slice

verb
\ ˈslīs How to pronounce slice (audio) \
sliced; slicing

Definition of slice

 (Entry 1 of 2)

transitive verb

1 : to cut with or as if with a knife
2 : to stir or spread with a slice
3 : to hit (a ball) so that a slice results
4 : interpret, construe used in phrases like any way you slice it

intransitive verb

1 : to slice something
2 : to move with a cutting action the ship sliced through the waves

slice

noun

Definition of slice (Entry 2 of 2)

1a : a thin flat piece cut from something
b : a wedge-shaped piece (as of pie or cake)
2 : a spatula for spreading paint or ink
3 : a serving knife with wedge-shaped blade a fish slice
4 : a flight of a ball that deviates from a straight course in the direction of the dominant hand of the player propelling it also : a ball following such a course — compare hook

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Other Words from slice

Verb

sliceable \ ˈslī-​sə-​bəl How to pronounce slice (audio) \ adjective
slicer noun

Synonyms for slice

Synonyms: Verb

Synonyms: Noun

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Examples of slice in a Sentence

Verb She sliced the lemon in half. He sliced open his finger while cleaning the fish. The knife sliced through the cake easily. Noun thin slices of roast beef The Fourth of July parade was a real slice of Americana. He hit a slice into the right rough.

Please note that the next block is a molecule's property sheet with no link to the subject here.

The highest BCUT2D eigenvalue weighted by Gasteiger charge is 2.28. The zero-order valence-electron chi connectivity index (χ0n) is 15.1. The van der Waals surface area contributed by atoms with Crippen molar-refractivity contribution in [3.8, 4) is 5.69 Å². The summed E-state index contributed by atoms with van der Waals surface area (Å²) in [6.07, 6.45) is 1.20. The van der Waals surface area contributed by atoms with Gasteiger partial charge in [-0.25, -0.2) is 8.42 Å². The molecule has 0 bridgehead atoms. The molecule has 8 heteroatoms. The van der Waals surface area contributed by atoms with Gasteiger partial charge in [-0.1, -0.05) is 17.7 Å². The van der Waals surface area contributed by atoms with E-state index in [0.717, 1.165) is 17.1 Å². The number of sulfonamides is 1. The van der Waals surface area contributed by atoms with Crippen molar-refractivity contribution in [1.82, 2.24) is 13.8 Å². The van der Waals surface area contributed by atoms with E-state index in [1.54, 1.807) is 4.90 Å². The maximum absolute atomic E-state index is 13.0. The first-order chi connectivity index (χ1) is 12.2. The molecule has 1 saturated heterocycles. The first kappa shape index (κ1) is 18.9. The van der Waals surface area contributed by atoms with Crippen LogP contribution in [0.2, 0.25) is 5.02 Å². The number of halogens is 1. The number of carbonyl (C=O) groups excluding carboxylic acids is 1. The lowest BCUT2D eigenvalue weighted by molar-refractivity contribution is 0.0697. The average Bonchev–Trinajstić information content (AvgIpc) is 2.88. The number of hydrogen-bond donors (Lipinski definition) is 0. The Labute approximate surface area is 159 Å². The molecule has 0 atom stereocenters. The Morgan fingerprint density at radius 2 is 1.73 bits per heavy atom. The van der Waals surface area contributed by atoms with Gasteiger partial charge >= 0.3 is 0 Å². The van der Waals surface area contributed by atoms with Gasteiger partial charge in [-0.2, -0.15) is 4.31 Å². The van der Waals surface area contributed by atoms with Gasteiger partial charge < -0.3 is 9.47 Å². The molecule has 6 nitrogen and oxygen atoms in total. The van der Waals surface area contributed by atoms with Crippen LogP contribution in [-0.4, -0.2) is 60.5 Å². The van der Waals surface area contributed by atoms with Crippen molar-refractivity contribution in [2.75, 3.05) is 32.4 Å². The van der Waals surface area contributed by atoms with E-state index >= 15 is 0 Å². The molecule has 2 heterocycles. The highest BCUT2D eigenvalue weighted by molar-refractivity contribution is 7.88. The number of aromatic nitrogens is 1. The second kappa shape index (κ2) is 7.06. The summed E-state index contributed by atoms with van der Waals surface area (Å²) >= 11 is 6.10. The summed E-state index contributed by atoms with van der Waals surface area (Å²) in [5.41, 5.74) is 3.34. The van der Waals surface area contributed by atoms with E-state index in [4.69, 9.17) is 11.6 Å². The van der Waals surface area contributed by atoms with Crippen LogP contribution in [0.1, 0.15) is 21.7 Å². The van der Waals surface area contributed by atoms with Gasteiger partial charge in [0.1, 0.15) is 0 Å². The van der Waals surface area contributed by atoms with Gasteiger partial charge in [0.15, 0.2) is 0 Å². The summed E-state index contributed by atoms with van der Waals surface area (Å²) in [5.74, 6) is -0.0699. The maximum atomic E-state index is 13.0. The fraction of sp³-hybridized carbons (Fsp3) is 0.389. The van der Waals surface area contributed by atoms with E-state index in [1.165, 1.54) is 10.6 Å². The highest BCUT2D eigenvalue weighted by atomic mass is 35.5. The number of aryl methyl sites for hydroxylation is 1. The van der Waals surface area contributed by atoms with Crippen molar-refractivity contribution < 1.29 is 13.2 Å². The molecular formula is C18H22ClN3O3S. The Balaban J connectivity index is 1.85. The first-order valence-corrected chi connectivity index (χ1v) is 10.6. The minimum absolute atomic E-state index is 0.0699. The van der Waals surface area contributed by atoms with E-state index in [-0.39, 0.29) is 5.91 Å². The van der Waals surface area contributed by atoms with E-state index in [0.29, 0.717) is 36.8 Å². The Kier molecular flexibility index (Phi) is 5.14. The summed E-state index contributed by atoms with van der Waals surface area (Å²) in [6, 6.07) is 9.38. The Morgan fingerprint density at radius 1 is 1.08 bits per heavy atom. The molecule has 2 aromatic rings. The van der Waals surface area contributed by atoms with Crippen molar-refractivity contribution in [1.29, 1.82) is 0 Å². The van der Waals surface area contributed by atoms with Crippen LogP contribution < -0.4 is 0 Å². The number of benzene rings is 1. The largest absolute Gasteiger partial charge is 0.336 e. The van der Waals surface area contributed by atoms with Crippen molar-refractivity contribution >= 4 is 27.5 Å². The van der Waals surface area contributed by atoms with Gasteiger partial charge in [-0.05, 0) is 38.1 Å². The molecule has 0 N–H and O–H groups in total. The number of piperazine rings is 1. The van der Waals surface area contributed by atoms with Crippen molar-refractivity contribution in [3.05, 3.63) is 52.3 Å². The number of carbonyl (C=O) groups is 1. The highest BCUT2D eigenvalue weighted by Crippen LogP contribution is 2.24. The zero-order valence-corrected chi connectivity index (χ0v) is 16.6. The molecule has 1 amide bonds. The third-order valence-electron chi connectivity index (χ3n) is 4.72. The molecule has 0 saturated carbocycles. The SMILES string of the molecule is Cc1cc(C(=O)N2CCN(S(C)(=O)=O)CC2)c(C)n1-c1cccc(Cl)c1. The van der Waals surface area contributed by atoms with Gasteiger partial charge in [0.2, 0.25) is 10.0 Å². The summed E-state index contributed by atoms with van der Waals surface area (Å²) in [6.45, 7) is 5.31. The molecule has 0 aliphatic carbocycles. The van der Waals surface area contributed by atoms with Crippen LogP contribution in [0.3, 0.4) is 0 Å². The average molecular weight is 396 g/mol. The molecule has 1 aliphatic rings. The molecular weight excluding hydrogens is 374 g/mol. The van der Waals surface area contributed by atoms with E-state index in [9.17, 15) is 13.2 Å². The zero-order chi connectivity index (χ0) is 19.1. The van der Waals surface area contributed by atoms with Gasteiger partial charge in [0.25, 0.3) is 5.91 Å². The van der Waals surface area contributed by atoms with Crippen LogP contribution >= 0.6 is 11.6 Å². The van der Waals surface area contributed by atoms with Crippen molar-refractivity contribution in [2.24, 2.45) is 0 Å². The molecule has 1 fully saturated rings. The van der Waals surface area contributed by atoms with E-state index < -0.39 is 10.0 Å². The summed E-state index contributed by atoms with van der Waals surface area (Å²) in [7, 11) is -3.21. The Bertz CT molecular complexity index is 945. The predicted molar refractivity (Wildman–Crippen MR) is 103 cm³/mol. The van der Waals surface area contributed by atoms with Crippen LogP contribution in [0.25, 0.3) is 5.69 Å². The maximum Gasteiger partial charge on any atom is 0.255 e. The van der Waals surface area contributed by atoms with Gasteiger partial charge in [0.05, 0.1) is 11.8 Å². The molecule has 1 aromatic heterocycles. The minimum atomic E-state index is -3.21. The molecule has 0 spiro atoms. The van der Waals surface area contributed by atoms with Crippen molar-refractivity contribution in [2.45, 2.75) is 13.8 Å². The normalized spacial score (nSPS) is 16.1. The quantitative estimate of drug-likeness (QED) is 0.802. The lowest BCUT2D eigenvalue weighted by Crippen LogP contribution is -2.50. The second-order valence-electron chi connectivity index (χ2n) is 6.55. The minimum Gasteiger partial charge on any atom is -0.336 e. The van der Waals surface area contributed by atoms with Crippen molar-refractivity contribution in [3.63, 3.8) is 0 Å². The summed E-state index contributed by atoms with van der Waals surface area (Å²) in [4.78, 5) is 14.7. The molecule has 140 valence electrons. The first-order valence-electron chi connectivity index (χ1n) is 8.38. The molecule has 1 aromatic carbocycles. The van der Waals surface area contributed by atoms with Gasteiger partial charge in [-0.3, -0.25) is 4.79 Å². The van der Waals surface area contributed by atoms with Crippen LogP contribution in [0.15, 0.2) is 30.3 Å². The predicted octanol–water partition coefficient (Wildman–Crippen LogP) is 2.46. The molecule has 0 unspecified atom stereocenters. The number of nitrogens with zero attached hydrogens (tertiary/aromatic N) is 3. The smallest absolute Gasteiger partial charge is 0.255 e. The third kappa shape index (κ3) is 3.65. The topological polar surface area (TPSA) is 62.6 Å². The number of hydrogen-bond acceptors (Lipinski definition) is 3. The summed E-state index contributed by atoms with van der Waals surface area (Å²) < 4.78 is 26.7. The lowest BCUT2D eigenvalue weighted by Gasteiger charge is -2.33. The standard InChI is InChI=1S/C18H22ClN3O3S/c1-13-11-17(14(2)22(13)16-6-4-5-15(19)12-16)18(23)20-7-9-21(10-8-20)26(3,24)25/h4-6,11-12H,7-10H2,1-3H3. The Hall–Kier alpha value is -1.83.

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Recent Examples on the Web: Verb Remove the treats from the pan and slice into 16 squares. Joanne Rosa, ABC News, "How to make Duff Goldman's no-bake s'mores cereal treats," 30 Apr. 2021 While the filling cooks, peel and slice the potatoes into 1/8-inch rounds. Washington Post, "This Romanian potato casserole offers a link to the lost recipes of an immigrant’s kitchen," 28 Apr. 2021 This will core and slice your fruit in a single motion. Chris Hachey, BGR, "Best Apple Slicer," 21 Apr. 2021 Separate the rectangles, then use the ruler and wheel cutter to slice a straight line from opposite corners of one rectangle to form two long, equal triangles. The Salt Lake Tribune, "How to make stunning croissants at home," 9 Apr. 2021 Creator has developed a fully autonomous burger-bot that can slice toppings, grill a patty, assemble and bag a burger without any human interaction. Mark Minevich, Forbes, "4 Advanced Innovations Moving Society Forward In 2021," 21 Apr. 2021 When food freezes, ice crystals form in any water molecules present and can slice-and-dice protein strands into mushy ribbons. Paul Stephen, San Antonio Express-News, "The best way to freeze, thaw and reheat leftover brisket, chili and carne guisada, salsa, shredded chicken and pulled pork," 20 Apr. 2021 The mild weather comes ahead of a cold front which will slice through the region Wednesday night, bringing some showers overnight before ushering in a day of chilly conditions for Thursday. BostonGlobe.com, "A beautiful day is on tap for Tuesday before cold and showers arrive," 19 Apr. 2021 Tension has been mounting for years over how to slice up a global television and commercial rights pie that is currently worth more than $3.3 billion a year. Joshua Robinson, WSJ, "Europe’s Top Soccer Clubs Announce Breakaway ‘Super League’," 18 Apr. 2021 Recent Examples on the Web: Noun This particular slice of Southern California heaven is over-the-top—but still tasteful—in nearly every thoughtful detail, from the architecture to the sleek Italian millwork and cabinetry. Janice O'leary, Robb Report, "This Ultra-Modern Beverly Hills Mansion Can Be Yours for 1,000 Bitcoins—or $65 Million," 15 Apr. 2021 At stake is a slice of a late-night TV advertising market worth some $500 million a year, according to market researcher Kantar. BostonGlobe.com, "Fox News takes on late-night comedy with right-leaning show," 1 Apr. 2021 In January, United Airlines CEO Scott Kirby said vaccines should be mandatory for employees, even though surveys show a large slice of Americans are still hesitant to receive the inoculations. Anna Caplan, Dallas News, "American Airlines employees who get COVID-19 vaccines will receive an extra day off and vouchers," 5 Mar. 2021 That slice of the pie was as low as 25.8% in 2012-13 when Anthony Grant’s team narrowly missed an at-large bid to the tournament. Michael Casagrande | Mcasagrande@al.com, al, "Breaking down Alabama’s ability to make deep NCAA tournament run," 24 Feb. 2021 But that slice is here and bearing down in a serious way. Arkansas Online, "OPINION | EDITORIAL: This blast of winter demanding caution," 15 Feb. 2021 The first slice of good news is that the next six months will see lots more new vaccines to complement the successful candidate from Pfizer-BioNTech. The Economist, "The World in 2021 The path to a covid-19 vaccine may be quick, but it will be bumpy," 16 Nov. 2020 By the end of the year, China's slice of global GDP is likely to grow by about 1.1 percentage points, according to a CNN Business calculation using World Bank data. Julia Horowitz, CNN, "Americans are racing to create new businesses during the pandemic," 12 Oct. 2020 Today, the funky little slice of pre-Disney Florida is largely a bait fishery for larger fleet boats. Patrik Jonsson, The Christian Science Monitor, "Deep-water fish farming in the Gulf of Mexico: Who benefits?," 31 Aug. 2020